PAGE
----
The High Commissioner emphasised that during the Covid-19 pandemic, the government offered a 2% incentives bonus for Bangladeshis sending remittance back to the country, creating $2 billion to keep the growth going. In addition, the Bangladesh Government under Prime Minister Sheikh Hasina provided an exponential stimulus to the economy to protect the marginal fringes of the workforce. She also highlighted that completion of the Padma Bridge will make a huge contribution to the economy.

Nobody disputes the economic credentials of Sheikh Hasina’s government – the Asian Development Bank (ADB) is the latest member of a growing list of international institutions attesting to Bangladesh’s economic success. The ADB ranked Bangladesh as the fastest-growing economy in the Asia-Pacific region, eclipsing China, Vietnam and India. At the same time, our improvements in many socio-economic indicators are another object of envy to our neighbours.

When she returned to power in 2009, Sheikh Hasina knew that the energy shortage first needed to be mitigated to a tolerable extent, before embarking on long-term plans. As a temporary measure, she decided to allow private companies to build small-range power plants, known as quick-rental power plants. The decision received a barrage of criticism from many quarters — from opposition parties and economists to the press and think tanks — intimidating many in the bureaucracy. But Sheikh Hasina refused to back down from what she thought was the right step forward. She defended her decision forcefully, making necessary amendments to clear any legal ambiguity, and focused on its implementation.

Nearly 10 years on, no one doubts that the decision was instrumental in solving the persistent energy crisis. While in power, Sheikh Hasina has opened up many sectors traditionally reserved for the public sector to the private sector, including health, banking, higher education, TV and even export processing and economic zones. At the same time, her government has substantially widened and expanded welfare programmes to lift the poorest and most neglected section of the population and increased subsidies for other crucial elements of the economy such as agriculture. Her development philosophy is a blend of capitalistic and socialistic virtues.

Propelled by a robust manufacturing sector and an enormous boom in infrastructure, Bangladesh has set a target of becoming a developed nation by 2041 to coincide with the platinum jubilee of its independence. Many commentators have called the goal ambitious, but even the government’s staunchest critics would think twice before questioning its plausibility. The present government in Bangladesh has shown great prudence and foresight in the progress of Bangladesh. Bangladesh current regime has ensured political stability in the country, zero-tolerance policy against terrorism, illegal narcotics deal, empowerment of women, liberalism of economy, social welfare policy towards the people, increasing capacity building through training, inclusive economic growth policy, timely bold decisions etc. For this reason, there is nothing to be afraid of seeing the situation of any country as a nightmare.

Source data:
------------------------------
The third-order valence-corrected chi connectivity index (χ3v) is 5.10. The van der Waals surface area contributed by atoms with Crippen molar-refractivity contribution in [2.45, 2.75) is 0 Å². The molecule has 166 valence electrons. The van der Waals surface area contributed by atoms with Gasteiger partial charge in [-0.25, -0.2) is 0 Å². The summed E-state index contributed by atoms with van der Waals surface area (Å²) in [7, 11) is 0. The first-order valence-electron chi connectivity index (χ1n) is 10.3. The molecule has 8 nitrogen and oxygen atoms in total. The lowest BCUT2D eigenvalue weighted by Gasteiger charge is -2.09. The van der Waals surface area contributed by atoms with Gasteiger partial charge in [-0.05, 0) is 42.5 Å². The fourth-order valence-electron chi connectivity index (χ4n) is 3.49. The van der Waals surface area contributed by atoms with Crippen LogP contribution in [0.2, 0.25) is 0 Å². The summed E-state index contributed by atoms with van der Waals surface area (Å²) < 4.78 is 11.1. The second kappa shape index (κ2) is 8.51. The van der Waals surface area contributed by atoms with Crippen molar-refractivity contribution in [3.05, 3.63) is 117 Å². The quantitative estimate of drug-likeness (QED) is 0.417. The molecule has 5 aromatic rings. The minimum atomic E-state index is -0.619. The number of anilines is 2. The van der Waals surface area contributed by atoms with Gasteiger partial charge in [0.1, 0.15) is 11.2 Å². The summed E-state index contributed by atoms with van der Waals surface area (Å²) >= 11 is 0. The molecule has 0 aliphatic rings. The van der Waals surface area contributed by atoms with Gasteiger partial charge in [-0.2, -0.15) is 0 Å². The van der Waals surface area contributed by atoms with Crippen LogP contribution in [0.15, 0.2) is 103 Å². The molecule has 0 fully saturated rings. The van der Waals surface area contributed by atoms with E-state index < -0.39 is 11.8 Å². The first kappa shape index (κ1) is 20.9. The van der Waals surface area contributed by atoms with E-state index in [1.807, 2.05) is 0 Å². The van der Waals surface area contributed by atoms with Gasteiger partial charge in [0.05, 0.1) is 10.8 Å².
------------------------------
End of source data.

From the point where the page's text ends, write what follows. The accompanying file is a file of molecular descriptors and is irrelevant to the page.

Around 100 economic zones are being formed. Investment is coming from different countries. Foreign exchange reserves are adequate (US$ 45 billion, January 2022), and remittances are satisfactory. It can be said that every economic foundation of Bangladesh is still in a strong position. The economy of Bangladesh was also active during COVID and emphasis has been laid on revenue collection and the agricultural sector of Bangladesh is very strong. Bangladesh is in a positive position in terms of foreign exchange reserves, remittances, and export earnings.

Bangladesh’s foreign exchange reserves now stand at more than US$ 45 billion, despite rising import costs. With which we will be able to meet the import cost of six months. Bangladesh’s growth rate was way above Pakistan, even before the pandemic; in 2018-19 it was 7.8% compared to Pakistan’s 5.8%. Various international organisations, including the World Bank, the World Economic Forum, and the Economic Intelligence Unit, have identified Bangladesh’s economic development as a “wonderful puzzle”. While the current economy of Bangladesh is US$ 410 billion, the size of Pakistan’s economy is about US$ 260 billion.

Bangladesh has improved its quality of life, economic strength, prosperity, education, and research in every field. Due to the global coronavirus pandemic, Bangladesh’s growth has slowed down. But where the growth of all the developed countries of the world was negative in these years, the achievement of Bangladesh was also noticeable. Premier Sheikh Hasina has achieved full potential to move from a least developed country to a developing country. It has been possible because of people’s hard-working, strong leadership. Political stability, the flow of FDI, empowerment of women, unique poverty alleviation model, inclusivity of economy, etc. That is the story of a South Asian country: ‘Bangladesh’ is a ‘miracle story’.